Ultimate is an exceptionally unique sport. It’s the rare sport that regularly plays men and women on the field at the same time. There are no referees; the integrity of the game means that disputes on the field must be settled between the two players involved. To maintain a seamless flow to the game, there are set guidelines to follow when a foul call is contested or uncontested. Above all, Ultimate players hold “spirit of the game” to be the soul of the sport. Keeping good spirit is more important than winning the point. Quite a different attitude than “win at all costs” which is the typical mantra for most sports from the time we lace up our soccer cleats or swing our first baseball bat. The sport is growing rapidly in both number of players and recognition as a team sport: there are teams at almost every university in the United States, international tournaments, and professional teams. Those who play quickly understand how the sport builds a strong character which values good sportsmanship, honesty, flexibility, and of course encourages players to enjoy the game and have a good time.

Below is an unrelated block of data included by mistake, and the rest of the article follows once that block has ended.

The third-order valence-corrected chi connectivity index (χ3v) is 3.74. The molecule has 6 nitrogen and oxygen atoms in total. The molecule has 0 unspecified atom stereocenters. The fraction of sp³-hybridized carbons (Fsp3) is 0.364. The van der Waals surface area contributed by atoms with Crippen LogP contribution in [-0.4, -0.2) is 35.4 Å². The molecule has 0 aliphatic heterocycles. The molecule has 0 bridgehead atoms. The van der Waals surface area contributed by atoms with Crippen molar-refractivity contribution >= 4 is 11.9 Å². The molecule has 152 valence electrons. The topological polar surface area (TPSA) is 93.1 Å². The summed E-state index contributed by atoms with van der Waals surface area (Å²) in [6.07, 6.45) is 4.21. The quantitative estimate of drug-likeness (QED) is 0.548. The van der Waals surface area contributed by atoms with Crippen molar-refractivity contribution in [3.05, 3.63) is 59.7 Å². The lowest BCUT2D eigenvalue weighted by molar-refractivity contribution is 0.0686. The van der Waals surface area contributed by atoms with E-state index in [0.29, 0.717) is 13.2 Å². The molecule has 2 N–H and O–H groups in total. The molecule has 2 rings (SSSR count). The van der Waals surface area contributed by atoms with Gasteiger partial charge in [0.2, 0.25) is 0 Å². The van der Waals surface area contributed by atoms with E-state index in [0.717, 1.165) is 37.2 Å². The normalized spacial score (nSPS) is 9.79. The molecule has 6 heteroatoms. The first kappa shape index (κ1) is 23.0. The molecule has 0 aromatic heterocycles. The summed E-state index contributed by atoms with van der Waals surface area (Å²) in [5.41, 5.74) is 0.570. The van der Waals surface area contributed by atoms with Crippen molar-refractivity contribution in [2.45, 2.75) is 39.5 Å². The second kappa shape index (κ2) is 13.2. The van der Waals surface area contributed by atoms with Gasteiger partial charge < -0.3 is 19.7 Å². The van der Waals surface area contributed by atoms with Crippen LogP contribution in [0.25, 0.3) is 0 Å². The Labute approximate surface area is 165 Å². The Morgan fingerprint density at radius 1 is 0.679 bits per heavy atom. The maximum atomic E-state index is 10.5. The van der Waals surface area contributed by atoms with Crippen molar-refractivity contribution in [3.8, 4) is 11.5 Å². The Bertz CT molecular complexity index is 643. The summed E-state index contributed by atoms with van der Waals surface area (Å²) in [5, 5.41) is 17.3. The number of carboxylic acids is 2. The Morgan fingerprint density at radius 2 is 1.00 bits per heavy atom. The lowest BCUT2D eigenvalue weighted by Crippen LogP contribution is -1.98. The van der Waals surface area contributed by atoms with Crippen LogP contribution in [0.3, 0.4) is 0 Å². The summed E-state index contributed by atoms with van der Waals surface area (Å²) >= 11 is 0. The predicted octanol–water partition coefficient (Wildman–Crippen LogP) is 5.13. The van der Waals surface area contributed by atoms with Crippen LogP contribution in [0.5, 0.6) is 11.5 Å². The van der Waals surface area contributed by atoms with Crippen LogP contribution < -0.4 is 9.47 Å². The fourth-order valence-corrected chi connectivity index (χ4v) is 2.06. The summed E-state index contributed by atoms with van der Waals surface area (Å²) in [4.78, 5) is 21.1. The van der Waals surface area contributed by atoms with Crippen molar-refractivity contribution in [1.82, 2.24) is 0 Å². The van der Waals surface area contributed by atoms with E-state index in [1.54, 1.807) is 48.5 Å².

My team at Chiang Mai’s Hat Tournament.

Thanks to the magic of Facebook, I located the Chiang Mai University Ultimate group that meets three nights a week to play pick-up games. They are a wonderful mix of characters: locals, foreigners who live in Chiang Mai, and travelers passing through from all different countries. What impressed me the first day I played with them was how a mix of languages and cultures could come together on a field for a pick-up game and flow flawlessly. There is no division between locals and foreigners: everyone is willing to attempt communication in whatever language possible. At the heart of it all it’s just a game, and that is the commonality that allows us to comingle. Not only do we know the language of the sport, but we each also reflect the values that Ultimate specifically requires.